The Financial Times recently published the following op-ed piece of mine, entitled Judgment Too Important to be Left to the Accountants.
Two serious asset bubbles–the dotcom explosion of the late 1990s and the recent dizzying ascension in housing prices–have developed in the US economy within the past decade.
Given their damaging consequences, it is time to look for causes. One area that merits attention is fair value accounting, which was adopted as policy by the accounting profession in the 1990s.
This accounting convention requires financial intermediaries to carry their assets at market values, even if those assets are not being held for trading purposes.
When the dotcoms were in vogue, the assets of securities firms and other equity intermediaries were inflated, just as, more recently, rising housing values made banks and other mortgage lenders look flush. Inflated balance sheets and income statements supported more borrowing and more leverage; suddenly, the markets were awash in liquidity and risk premiums fell to unprecedented levels. It could be argued, then, that fair value accounting was the hothouse in which these bubbles bloomed; when prices are rising this system seems both to stimulate and ride the wave of irrational exuberance.
But matters look much less agreeable when the same asset values are falling. Then, the process works in reverse, and the spiral points downwards.
As assets fall in value, leverage rises, creditors and counterparties demand more collateral coverage, and companies must sell assets that they can no longer finance. Forced asset sales drive down prices, causing further write downs of assets under fair value principles–even for those who are not selling. And so it goes on. The downward spiral is continuing as this is written, and where it stops nobody knows.
Fair value accounting also has a one-size-fits-all quality that mimics the inflexibility of over-regulation. Valuing assets with reference to the market seems reasonable for firms that earn their profits from, say, buying and selling securities. In that case, what the market will pay for the firm’s assets and liabilities at any given time may be a good way to assess its overall value. But what about intermediaries such as commercial banks, which are generally in the business of profiting from cash flows? Does it make any difference to an investor in a bank–an investor who is looking to the bank’s success in corralling cash flows–that the market value of the assets that produce these flows may vary?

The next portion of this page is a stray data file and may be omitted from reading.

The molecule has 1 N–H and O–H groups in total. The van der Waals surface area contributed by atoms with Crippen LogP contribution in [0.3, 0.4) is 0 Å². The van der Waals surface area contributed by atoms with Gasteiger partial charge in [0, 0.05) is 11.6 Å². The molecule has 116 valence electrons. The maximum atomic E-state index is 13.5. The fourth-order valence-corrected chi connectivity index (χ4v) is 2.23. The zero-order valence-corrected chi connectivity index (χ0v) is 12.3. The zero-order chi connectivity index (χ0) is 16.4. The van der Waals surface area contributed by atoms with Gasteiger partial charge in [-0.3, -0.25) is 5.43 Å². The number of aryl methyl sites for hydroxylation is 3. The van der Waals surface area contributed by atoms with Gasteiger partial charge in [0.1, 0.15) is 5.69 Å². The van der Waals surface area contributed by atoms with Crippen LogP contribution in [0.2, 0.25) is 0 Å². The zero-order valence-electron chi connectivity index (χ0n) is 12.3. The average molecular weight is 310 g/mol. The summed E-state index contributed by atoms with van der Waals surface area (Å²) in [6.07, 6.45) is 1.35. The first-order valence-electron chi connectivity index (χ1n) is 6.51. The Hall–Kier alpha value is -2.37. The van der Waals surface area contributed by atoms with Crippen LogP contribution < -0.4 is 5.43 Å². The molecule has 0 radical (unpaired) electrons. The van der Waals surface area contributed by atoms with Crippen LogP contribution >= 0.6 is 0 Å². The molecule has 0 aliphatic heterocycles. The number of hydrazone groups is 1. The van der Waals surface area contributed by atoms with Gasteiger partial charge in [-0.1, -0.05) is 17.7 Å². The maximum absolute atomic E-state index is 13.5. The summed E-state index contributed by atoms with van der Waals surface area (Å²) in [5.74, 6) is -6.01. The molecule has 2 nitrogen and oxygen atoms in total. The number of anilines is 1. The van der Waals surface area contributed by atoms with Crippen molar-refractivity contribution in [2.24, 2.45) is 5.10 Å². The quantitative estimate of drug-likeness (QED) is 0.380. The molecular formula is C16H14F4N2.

Many banks point out that the cash flows on portfolios they have substantially written down are doing just fine. A wooden application of fair value accounting to banks–while it may simplify the work of accountants–seems to do a disservice to bank investors, and even more so bank depositors.
If, as banks claim, fair value accounting is causing commercial banks to appear much weaker than they are in fact, it is creating a financial crisis where a mere slowdown might have been warranted.
Fair value accounting is clearly the reigning orthodoxy among accountants, but is that the right test? Accounting is simply a measurement system. What we want to know determines what and how we measure. Which is more important, the balance sheet or the income statement? Do we want to measure financial strength or earnings per share or cash flows? Is the purpose to inform equity investors or creditors and counterparties? Does one measurement system meet all of these objectives?
Given its impact on institutions and whole economies, common sense suggests that we consider whether one means of measurement is the only one we should be looking at. The world view of accountants at a particular time should not determine the answers to these questions.
It is important to recall the famous remark of Clemenceau that war is too important to be left to the generals.